Here is my March column that appears in the print Catholic Post this weekend.
Are you ready for Lent yet? Not quite?
I’m not, either.
Lent and Easter are so late this year that it should be a cinch to have all our Lenten devotions and practices spelled out, but it never seems to happen that way. So I have started to set aside some books. That’s because I know that alongside prayer, fasting and almsgiving, spiritual reading can make Lent fruitful, even more so than giving up my beloved dark chocolate.
There’s a great book blog called “A Library is a Hospital for the Mind.” With a nod to that fascinating title, I submit that good spiritual reading is a kind of “hospital for the soul.” If you haven’t had spiritual reading as part of your Lenten practice, or are looking for something fresh, here are a few suggestions of newer books to consider:
*The Little Way of Lent: Meditations in the Spirit of St. Therese of Lisieux by Fr. Gary Caster, a priest of the diocese of Peoria. [Full disclosure here: Father Caster was my boss when I taught high school for two years, and I’ve known him for nearly two decades. ] Father Caster draws on a long devotion to the “Little Flower” to give meditations for each day of Lent. “What struck me,” Father Caster writes St. Therese, “was her insistence on the way we do things for God and not the things we do for him. It wasn’t about what I was offering; it was about why.” There are great little “nuggets” of quotes from St. Therese at the end of each reflection.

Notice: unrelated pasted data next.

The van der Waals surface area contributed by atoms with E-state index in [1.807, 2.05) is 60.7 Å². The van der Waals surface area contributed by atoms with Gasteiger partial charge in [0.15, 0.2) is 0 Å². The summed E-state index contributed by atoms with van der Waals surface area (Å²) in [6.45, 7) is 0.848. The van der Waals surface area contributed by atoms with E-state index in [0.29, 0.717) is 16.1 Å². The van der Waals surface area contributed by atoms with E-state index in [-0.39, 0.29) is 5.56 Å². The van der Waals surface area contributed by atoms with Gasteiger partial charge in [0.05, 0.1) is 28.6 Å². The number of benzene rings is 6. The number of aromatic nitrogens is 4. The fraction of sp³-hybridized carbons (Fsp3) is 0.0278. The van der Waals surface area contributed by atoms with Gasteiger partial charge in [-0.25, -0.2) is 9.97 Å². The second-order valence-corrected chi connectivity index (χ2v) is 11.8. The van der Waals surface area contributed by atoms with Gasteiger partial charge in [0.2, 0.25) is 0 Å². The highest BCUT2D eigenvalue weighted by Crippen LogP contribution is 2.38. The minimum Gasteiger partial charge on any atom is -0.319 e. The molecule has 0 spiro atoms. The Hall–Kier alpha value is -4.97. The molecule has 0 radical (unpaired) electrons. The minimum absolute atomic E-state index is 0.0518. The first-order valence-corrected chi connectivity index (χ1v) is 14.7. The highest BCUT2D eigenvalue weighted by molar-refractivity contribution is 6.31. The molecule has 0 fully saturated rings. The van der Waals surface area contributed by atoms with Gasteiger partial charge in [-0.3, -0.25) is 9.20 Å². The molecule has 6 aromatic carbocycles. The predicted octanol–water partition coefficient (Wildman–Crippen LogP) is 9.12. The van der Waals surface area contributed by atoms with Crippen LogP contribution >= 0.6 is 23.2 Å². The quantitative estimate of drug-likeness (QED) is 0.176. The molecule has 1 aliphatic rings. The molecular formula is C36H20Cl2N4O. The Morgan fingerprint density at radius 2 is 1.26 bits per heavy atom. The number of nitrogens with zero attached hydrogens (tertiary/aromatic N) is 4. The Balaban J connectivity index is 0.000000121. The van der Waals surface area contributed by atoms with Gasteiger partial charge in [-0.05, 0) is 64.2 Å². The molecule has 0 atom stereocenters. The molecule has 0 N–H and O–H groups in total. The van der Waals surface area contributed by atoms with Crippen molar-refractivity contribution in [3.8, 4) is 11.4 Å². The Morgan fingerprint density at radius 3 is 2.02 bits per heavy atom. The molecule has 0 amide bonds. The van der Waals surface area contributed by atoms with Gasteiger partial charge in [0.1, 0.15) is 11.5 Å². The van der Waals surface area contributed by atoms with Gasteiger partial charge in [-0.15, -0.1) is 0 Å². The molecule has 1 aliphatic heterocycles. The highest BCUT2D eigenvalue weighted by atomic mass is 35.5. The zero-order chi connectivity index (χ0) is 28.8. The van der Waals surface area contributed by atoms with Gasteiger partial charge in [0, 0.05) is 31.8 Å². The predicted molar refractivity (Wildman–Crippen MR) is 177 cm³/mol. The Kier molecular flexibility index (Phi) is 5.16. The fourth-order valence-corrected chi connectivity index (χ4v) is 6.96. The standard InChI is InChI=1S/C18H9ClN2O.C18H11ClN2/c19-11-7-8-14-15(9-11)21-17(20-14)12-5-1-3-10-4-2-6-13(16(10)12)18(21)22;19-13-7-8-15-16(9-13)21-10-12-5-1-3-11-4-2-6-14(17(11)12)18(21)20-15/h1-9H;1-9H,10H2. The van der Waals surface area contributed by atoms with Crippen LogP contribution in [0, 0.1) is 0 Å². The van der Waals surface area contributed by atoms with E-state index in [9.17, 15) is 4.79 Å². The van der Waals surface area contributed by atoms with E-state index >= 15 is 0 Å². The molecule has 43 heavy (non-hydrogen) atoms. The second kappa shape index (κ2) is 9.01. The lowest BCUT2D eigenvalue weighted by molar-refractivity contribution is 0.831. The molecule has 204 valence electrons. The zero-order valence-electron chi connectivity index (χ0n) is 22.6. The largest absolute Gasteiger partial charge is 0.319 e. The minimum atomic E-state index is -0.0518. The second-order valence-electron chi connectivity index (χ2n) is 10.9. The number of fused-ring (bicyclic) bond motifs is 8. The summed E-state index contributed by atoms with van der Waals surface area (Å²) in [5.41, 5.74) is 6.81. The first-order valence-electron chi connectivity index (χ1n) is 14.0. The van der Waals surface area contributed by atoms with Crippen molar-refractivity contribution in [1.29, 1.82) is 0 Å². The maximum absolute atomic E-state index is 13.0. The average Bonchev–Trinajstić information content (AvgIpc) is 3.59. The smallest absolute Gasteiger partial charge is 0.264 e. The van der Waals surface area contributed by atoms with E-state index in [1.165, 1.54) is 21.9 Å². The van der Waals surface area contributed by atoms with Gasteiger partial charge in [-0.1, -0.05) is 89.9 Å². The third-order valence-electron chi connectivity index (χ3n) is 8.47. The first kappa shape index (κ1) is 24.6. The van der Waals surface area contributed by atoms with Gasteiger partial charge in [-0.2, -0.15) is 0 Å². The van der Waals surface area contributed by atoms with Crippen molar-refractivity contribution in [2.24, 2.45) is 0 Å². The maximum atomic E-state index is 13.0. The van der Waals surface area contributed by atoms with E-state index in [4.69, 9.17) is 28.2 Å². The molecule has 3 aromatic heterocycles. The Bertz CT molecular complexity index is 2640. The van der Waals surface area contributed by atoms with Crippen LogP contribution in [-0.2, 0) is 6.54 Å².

*”God speaks to us in the great silence of our heart,” is a famous quote from St. Augustine, and the frontspiece for Finding Your Hidden Treasure: The Way of Silent Prayer by Benignus O’Rourke, OFA. This nicely–sized book is truly “treasure”-filled with short meditations and encouragement from St. Augustine and his spirituality. Finding Your Hidden Treasure is a wonderful read, eliciting a spirit of silence and peace on every page.
*Lent & Easter Wisdom from St. Benedict, by Judith Sutera, OSB, is the newest in Liguori’s “Lent & Easter Wisdom” series (other authors include GK Chesterton, Fulton Sheen and many others). There’s a short quote from St. Benedict, Scripture verse, prayer, and Lenten action for each day of Lent and Easter Week. A great instructive guide to St. Benedict’s thoughts.
*If you’re ready this Lent to take on a classic like St. Francis de Sales Introduction to the Devout Life, consider an excellent new edition by TAN Classics. For many years, TAN was a reliable publisher of classics and great new books, but the graphic design and book quality were… let’s just say they left a little something to desired.
Since TAN was acquired by Saint Benedict Press several years ago, all that has changed. The books are still the great classics, like Story of a Soul, The Spiritual Exercises of St. Ignatius, and others are here. The difference is that the books have handsome, durable covers; beautiful typesetting and fonts, and just the right “feel.” Finally, these great classics have a production value that begins to match their greatness.
–What are your favorite Lenten reads? What are you planning to read this Lent?